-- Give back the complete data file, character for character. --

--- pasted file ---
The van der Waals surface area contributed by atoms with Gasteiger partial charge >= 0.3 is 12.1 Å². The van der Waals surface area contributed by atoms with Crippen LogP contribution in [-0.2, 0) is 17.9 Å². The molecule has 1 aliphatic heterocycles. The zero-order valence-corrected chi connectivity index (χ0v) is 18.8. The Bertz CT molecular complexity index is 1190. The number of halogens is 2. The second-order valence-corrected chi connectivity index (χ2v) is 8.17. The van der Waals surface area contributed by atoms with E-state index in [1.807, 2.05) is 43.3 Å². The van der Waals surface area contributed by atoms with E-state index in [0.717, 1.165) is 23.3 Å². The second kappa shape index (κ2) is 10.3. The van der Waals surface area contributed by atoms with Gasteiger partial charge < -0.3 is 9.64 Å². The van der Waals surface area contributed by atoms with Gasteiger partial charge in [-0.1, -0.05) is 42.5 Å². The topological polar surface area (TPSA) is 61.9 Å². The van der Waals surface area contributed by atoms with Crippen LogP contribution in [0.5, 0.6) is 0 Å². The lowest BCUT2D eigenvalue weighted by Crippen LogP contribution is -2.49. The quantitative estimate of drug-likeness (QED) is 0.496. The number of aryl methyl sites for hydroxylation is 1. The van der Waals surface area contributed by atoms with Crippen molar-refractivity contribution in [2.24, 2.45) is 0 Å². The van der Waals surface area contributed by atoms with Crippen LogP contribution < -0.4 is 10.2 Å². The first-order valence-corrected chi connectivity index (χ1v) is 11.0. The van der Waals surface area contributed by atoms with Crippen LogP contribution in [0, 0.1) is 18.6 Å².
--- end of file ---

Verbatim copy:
The van der Waals surface area contributed by atoms with Gasteiger partial charge >= 0.3 is 12.1 Å². The van der Waals surface area contributed by atoms with Crippen LogP contribution in [-0.2, 0) is 17.9 Å². The molecule has 1 aliphatic heterocycles. The zero-order valence-corrected chi connectivity index (χ0v) is 18.8. The Bertz CT molecular complexity index is 1190. The number of halogens is 2. The second-order valence-corrected chi connectivity index (χ2v) is 8.17. The van der Waals surface area contributed by atoms with E-state index in [1.807, 2.05) is 43.3 Å². The van der Waals surface area contributed by atoms with E-state index in [0.717, 1.165) is 23.3 Å². The second kappa shape index (κ2) is 10.3. The van der Waals surface area contributed by atoms with Gasteiger partial charge < -0.3 is 9.64 Å². The van der Waals surface area contributed by atoms with Gasteiger partial charge in [-0.1, -0.05) is 42.5 Å². The topological polar surface area (TPSA) is 61.9 Å². The van der Waals surface area contributed by atoms with Crippen LogP contribution in [0.5, 0.6) is 0 Å². The lowest BCUT2D eigenvalue weighted by Crippen LogP contribution is -2.49. The quantitative estimate of drug-likeness (QED) is 0.496. The number of aryl methyl sites for hydroxylation is 1. The van der Waals surface area contributed by atoms with Crippen molar-refractivity contribution in [2.24, 2.45) is 0 Å². The van der Waals surface area contributed by atoms with Crippen LogP contribution < -0.4 is 10.2 Å². The first-order valence-corrected chi connectivity index (χ1v) is 11.0. The van der Waals surface area contributed by atoms with Crippen LogP contribution in [0, 0.1) is 18.6 Å².